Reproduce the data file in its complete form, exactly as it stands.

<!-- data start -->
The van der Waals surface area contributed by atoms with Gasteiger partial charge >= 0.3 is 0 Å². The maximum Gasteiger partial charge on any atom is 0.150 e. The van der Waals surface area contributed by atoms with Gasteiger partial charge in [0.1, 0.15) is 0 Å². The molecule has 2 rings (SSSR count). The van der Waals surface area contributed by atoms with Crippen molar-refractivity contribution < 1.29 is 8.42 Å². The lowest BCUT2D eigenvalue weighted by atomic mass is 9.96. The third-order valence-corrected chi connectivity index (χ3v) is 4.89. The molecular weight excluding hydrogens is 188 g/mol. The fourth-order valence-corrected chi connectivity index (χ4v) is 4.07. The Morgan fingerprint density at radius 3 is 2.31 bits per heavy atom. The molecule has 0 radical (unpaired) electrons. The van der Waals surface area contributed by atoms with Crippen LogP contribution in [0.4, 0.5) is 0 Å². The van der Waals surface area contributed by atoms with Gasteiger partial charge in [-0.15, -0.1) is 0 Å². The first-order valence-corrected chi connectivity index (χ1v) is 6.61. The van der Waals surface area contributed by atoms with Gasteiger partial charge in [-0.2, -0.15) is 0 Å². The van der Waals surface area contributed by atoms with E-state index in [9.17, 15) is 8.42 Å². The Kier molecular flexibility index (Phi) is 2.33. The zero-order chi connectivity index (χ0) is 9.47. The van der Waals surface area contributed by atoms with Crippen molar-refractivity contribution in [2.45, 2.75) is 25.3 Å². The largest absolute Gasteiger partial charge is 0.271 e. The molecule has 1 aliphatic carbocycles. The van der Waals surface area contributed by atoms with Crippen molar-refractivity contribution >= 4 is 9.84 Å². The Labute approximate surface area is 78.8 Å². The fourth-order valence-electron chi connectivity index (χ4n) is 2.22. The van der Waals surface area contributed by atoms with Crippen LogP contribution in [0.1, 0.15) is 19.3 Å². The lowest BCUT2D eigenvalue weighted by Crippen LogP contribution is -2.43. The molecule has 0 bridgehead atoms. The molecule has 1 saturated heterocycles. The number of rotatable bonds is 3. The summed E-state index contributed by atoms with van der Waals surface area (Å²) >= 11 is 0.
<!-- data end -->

The van der Waals surface area contributed by atoms with Gasteiger partial charge >= 0.3 is 0 Å². The maximum Gasteiger partial charge on any atom is 0.150 e. The van der Waals surface area contributed by atoms with Gasteiger partial charge in [0.1, 0.15) is 0 Å². The molecule has 2 rings (SSSR count). The van der Waals surface area contributed by atoms with Crippen molar-refractivity contribution < 1.29 is 8.42 Å². The lowest BCUT2D eigenvalue weighted by atomic mass is 9.96. The third-order valence-corrected chi connectivity index (χ3v) is 4.89. The molecular weight excluding hydrogens is 188 g/mol. The fourth-order valence-corrected chi connectivity index (χ4v) is 4.07. The Morgan fingerprint density at radius 3 is 2.31 bits per heavy atom. The molecule has 0 radical (unpaired) electrons. The van der Waals surface area contributed by atoms with Crippen LogP contribution in [0.4, 0.5) is 0 Å². The van der Waals surface area contributed by atoms with Gasteiger partial charge in [-0.15, -0.1) is 0 Å². The first-order valence-corrected chi connectivity index (χ1v) is 6.61. The van der Waals surface area contributed by atoms with Gasteiger partial charge in [-0.2, -0.15) is 0 Å². The van der Waals surface area contributed by atoms with E-state index in [9.17, 15) is 8.42 Å². The Kier molecular flexibility index (Phi) is 2.33. The zero-order chi connectivity index (χ0) is 9.47. The van der Waals surface area contributed by atoms with Crippen molar-refractivity contribution in [2.45, 2.75) is 25.3 Å². The largest absolute Gasteiger partial charge is 0.271 e. The molecule has 1 aliphatic carbocycles. The van der Waals surface area contributed by atoms with Crippen molar-refractivity contribution >= 4 is 9.84 Å². The Labute approximate surface area is 78.8 Å². The fourth-order valence-electron chi connectivity index (χ4n) is 2.22. The van der Waals surface area contributed by atoms with Crippen LogP contribution in [0.1, 0.15) is 19.3 Å². The lowest BCUT2D eigenvalue weighted by Crippen LogP contribution is -2.43. The molecule has 0 bridgehead atoms. The molecule has 1 saturated heterocycles. The number of rotatable bonds is 3. The summed E-state index contributed by atoms with van der Waals surface area (Å²) >= 11 is 0.